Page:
Fruit growing

How to keep pests off strawberries

Last updated on May 9th, 2022

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Strawberries are a wonderfully simple fruit to grow, especially when you consider that they produce their own runners and can easily fill an entire garden bed providing luscious, bright red fruit every year. The problem is, you aren’t the only one keeping your eyes peeled for that red fruit, and given how the fruit develops beneath the leaves, you probably won’t be the first one to see it either.

There are so many things that come for strawberry fruits. These include local cats or your dog, rabbits, aphids, slugs, snails, birds, and more.

So how can you keep pests off your strawberries so that you don’t end up with a harvest full of holes? Where everything else is enjoying the rewards of your harvest except you.

There are a lot of ways, and it’s really contingent upon the type of pest you’re having trouble with. Below we look at some of the most common pests to affect strawberry plants, starting with probably the most common, birds.

Have you ever considered growing strawberries in strawberry planters instead of in the ground? Check out my step by step guide here on how to plant a strawberry planter.


Birds are a particularly pesky problem. They are the most obvious intruders and there’s very little you can do to scare them off. If you regularly invite birds to your garden, or even if you don’t invite them, they will very quickly see your fruit and consume it before you have a chance you get your hands on it.

There are a lot of myths surrounding what you can do to get rid of birds, like fake predator birds or scarecrows, sometimes even old CDs that you hang from wire that reflect the sun. Each of these things may work for a season but their efficacy wears off once birds get accustomed to them and start to figure out that they’re being deceived. It’s important to mix and match what you are doing rather than trying all of these measures in one season. Mixing and matching just one per season may be your best bet.

A couple of ways that have proven effective are using netting or a fruit cage.


Then there are the bugs. If you don’t have intruders from above you have them from below. Pests are drawn to the fruit because of its scent. That being said, a really good way to keep pests away from your strawberries is to plant other crops with equally powerful aromas, for example, onions, garlic, basil or mint.

Similarly, you can plant flowers that attract beneficial insects like ladybirds, spiders, and parasitic wasps who will be more than happy to eat the pests you have before they are able to decimate your strawberry crops.

If you already have an infestation then things get a bit more complicated. Organic pest controls like spraying mixtures of soap and water, neem oil, castor oil, hot peppers, and orange peels can keep insects and other pests from eating the strawberries.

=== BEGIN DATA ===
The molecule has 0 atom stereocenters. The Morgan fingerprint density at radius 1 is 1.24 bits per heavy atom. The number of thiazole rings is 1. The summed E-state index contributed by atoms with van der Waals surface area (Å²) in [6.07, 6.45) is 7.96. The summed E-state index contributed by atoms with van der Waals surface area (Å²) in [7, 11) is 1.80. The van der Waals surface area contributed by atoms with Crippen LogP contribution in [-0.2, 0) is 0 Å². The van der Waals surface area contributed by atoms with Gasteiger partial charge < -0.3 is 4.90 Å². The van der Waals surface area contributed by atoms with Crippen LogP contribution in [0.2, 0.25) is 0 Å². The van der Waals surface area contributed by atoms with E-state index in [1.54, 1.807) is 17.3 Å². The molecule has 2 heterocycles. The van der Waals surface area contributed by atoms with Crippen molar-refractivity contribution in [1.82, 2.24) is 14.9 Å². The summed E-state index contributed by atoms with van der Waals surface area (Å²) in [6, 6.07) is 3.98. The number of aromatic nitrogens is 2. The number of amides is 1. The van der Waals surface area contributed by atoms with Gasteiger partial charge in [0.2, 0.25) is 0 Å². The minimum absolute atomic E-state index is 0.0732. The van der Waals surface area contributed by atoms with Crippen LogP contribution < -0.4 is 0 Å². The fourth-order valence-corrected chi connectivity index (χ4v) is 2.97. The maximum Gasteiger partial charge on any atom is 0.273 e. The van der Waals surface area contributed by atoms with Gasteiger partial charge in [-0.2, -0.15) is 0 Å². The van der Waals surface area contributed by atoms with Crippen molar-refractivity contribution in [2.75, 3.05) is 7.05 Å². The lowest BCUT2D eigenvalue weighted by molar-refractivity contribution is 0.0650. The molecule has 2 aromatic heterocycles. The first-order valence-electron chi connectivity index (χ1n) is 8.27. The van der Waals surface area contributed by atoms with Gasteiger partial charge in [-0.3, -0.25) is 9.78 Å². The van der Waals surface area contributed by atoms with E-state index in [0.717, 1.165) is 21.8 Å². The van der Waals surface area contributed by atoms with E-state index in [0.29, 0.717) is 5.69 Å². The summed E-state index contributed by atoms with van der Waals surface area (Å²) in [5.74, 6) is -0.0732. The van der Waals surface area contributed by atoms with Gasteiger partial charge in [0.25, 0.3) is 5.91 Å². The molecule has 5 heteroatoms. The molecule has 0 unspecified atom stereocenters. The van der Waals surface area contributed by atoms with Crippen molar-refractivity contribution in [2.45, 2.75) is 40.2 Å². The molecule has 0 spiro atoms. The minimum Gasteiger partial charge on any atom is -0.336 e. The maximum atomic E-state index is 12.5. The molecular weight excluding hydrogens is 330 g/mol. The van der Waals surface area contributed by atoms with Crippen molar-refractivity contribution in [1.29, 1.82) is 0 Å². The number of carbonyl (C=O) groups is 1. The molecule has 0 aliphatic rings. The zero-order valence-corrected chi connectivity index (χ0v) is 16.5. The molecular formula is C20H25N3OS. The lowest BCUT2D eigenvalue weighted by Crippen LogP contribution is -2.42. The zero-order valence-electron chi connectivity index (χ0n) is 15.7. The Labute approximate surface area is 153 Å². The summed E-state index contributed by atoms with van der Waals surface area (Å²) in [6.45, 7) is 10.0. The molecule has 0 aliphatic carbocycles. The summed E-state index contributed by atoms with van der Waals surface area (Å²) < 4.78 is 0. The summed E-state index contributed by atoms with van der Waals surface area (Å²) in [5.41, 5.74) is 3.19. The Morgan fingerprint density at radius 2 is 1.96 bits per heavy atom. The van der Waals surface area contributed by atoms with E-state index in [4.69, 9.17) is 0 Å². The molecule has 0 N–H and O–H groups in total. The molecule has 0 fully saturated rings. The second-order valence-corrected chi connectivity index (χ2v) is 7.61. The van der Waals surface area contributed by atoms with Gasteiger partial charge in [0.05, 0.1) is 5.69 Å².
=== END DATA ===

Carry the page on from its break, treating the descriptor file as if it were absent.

Insecticidal soaps mixed with water and 4 tablespoons of dish soap can help you douse aphids if the ladybirds are insufficient. You can, of course, take the pesticide route and spray with a pesticide designed for edible fruits.

Slugs and Snails

Slugs and snails can also be problematic and for this, the good old-fashioned beer trap is a great solution. Fill a container with beer and then dig a hole so that the container or the lid where the beer is placed remains level with the soil. You can play several of these around the perimeter of your strawberry plants.

The slugs get drawn to the beer, fall in, and drown. Similarly, you can cut up or break up eggshells and leave them in the perimeter around your garden bed because these shells will physically harm the slugs as they try to cross it, preventing them from getting to your strawberries. If you use the eggshells though, you will have to replenish your border regularly. Copper strips can also be placed around the perimeter of your raised beds as a deterrent too.

Last update on 2024-07-24 / Affiliate links / Images from Amazon Product Advertising API

Welcome to my site, my name is John and I have been lucky enough to work in horticultural nurseries for over 15 years in the UK. As the founder and editor as well as researcher, I have a City & Guilds Horticultural Qualifications which I proudly display on our About us page. I now work full time on this website where I review the very best gardening products and tools and write reliable gardening guides. Behind this site is an actual real person who has worked and has experience with the types of products we review as well as years of knowledge on the topics we cover from actual experience. You can reach out to me at

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